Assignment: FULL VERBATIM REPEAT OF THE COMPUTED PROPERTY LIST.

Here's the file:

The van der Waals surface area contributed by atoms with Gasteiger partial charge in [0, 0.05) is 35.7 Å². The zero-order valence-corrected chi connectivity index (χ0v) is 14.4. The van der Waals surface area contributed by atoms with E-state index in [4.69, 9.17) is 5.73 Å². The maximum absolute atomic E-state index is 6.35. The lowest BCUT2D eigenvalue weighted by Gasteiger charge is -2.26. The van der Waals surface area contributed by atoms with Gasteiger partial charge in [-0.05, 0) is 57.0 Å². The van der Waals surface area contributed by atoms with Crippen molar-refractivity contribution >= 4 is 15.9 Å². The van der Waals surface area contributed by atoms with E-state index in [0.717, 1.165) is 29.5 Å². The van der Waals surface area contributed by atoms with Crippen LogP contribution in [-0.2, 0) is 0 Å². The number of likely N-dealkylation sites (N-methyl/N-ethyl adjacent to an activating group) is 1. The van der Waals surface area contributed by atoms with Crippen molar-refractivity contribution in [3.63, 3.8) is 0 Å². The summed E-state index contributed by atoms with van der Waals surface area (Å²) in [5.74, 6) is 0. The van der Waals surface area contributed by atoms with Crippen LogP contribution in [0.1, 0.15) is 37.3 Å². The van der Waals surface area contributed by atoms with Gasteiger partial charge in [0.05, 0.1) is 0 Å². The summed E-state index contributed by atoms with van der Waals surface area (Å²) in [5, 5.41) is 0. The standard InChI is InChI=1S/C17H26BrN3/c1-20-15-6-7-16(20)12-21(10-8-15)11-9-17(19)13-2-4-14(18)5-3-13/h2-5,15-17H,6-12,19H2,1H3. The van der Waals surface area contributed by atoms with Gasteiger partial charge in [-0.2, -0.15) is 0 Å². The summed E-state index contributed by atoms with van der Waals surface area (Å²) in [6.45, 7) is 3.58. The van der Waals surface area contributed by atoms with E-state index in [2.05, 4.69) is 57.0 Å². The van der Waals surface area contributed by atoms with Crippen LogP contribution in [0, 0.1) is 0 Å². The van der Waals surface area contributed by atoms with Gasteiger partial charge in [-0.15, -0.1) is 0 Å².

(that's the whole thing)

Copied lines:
The van der Waals surface area contributed by atoms with Gasteiger partial charge in [0, 0.05) is 35.7 Å². The zero-order valence-corrected chi connectivity index (χ0v) is 14.4. The van der Waals surface area contributed by atoms with E-state index in [4.69, 9.17) is 5.73 Å². The maximum absolute atomic E-state index is 6.35. The lowest BCUT2D eigenvalue weighted by Gasteiger charge is -2.26. The van der Waals surface area contributed by atoms with Gasteiger partial charge in [-0.05, 0) is 57.0 Å². The van der Waals surface area contributed by atoms with Crippen molar-refractivity contribution >= 4 is 15.9 Å². The van der Waals surface area contributed by atoms with E-state index in [0.717, 1.165) is 29.5 Å². The van der Waals surface area contributed by atoms with Crippen LogP contribution in [-0.2, 0) is 0 Å². The number of likely N-dealkylation sites (N-methyl/N-ethyl adjacent to an activating group) is 1. The van der Waals surface area contributed by atoms with Crippen molar-refractivity contribution in [3.63, 3.8) is 0 Å². The summed E-state index contributed by atoms with van der Waals surface area (Å²) in [5.74, 6) is 0. The van der Waals surface area contributed by atoms with Crippen LogP contribution in [0.1, 0.15) is 37.3 Å². The van der Waals surface area contributed by atoms with Gasteiger partial charge in [0.05, 0.1) is 0 Å². The summed E-state index contributed by atoms with van der Waals surface area (Å²) in [5, 5.41) is 0. The standard InChI is InChI=1S/C17H26BrN3/c1-20-15-6-7-16(20)12-21(10-8-15)11-9-17(19)13-2-4-14(18)5-3-13/h2-5,15-17H,6-12,19H2,1H3. The van der Waals surface area contributed by atoms with Gasteiger partial charge in [-0.2, -0.15) is 0 Å². The summed E-state index contributed by atoms with van der Waals surface area (Å²) in [6.45, 7) is 3.58. The van der Waals surface area contributed by atoms with E-state index in [2.05, 4.69) is 57.0 Å². The van der Waals surface area contributed by atoms with Crippen LogP contribution in [0, 0.1) is 0 Å². The van der Waals surface area contributed by atoms with Gasteiger partial charge in [-0.15, -0.1) is 0 Å².